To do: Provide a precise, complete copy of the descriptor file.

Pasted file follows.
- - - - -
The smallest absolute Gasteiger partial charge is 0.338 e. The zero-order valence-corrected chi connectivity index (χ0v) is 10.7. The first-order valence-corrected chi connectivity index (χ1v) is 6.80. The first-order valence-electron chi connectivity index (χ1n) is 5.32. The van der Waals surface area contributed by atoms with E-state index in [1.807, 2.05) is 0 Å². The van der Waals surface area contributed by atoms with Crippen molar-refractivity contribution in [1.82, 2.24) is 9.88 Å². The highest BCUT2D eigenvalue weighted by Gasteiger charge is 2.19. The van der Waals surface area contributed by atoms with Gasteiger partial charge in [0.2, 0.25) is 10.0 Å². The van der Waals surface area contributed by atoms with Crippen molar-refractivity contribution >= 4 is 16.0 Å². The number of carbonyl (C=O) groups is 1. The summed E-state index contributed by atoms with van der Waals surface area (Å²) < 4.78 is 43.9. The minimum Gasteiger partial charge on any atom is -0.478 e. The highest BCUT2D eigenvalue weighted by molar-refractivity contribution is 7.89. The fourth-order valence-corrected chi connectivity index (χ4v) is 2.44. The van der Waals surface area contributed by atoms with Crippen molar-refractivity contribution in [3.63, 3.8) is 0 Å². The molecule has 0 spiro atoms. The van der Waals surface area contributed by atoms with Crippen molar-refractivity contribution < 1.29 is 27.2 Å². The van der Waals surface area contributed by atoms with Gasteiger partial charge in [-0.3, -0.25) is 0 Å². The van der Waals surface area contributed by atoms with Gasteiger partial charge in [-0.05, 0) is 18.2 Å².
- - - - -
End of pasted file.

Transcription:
The smallest absolute Gasteiger partial charge is 0.338 e. The zero-order valence-corrected chi connectivity index (χ0v) is 10.7. The first-order valence-corrected chi connectivity index (χ1v) is 6.80. The first-order valence-electron chi connectivity index (χ1n) is 5.32. The van der Waals surface area contributed by atoms with E-state index in [1.807, 2.05) is 0 Å². The van der Waals surface area contributed by atoms with Crippen molar-refractivity contribution in [1.82, 2.24) is 9.88 Å². The highest BCUT2D eigenvalue weighted by Gasteiger charge is 2.19. The van der Waals surface area contributed by atoms with Gasteiger partial charge in [0.2, 0.25) is 10.0 Å². The van der Waals surface area contributed by atoms with Crippen molar-refractivity contribution >= 4 is 16.0 Å². The number of carbonyl (C=O) groups is 1. The summed E-state index contributed by atoms with van der Waals surface area (Å²) < 4.78 is 43.9. The minimum Gasteiger partial charge on any atom is -0.478 e. The highest BCUT2D eigenvalue weighted by molar-refractivity contribution is 7.89. The fourth-order valence-corrected chi connectivity index (χ4v) is 2.44. The van der Waals surface area contributed by atoms with Crippen molar-refractivity contribution in [3.63, 3.8) is 0 Å². The molecule has 0 spiro atoms. The van der Waals surface area contributed by atoms with Crippen molar-refractivity contribution < 1.29 is 27.2 Å². The van der Waals surface area contributed by atoms with Gasteiger partial charge in [-0.3, -0.25) is 0 Å². The van der Waals surface area contributed by atoms with Gasteiger partial charge in [-0.05, 0) is 18.2 Å².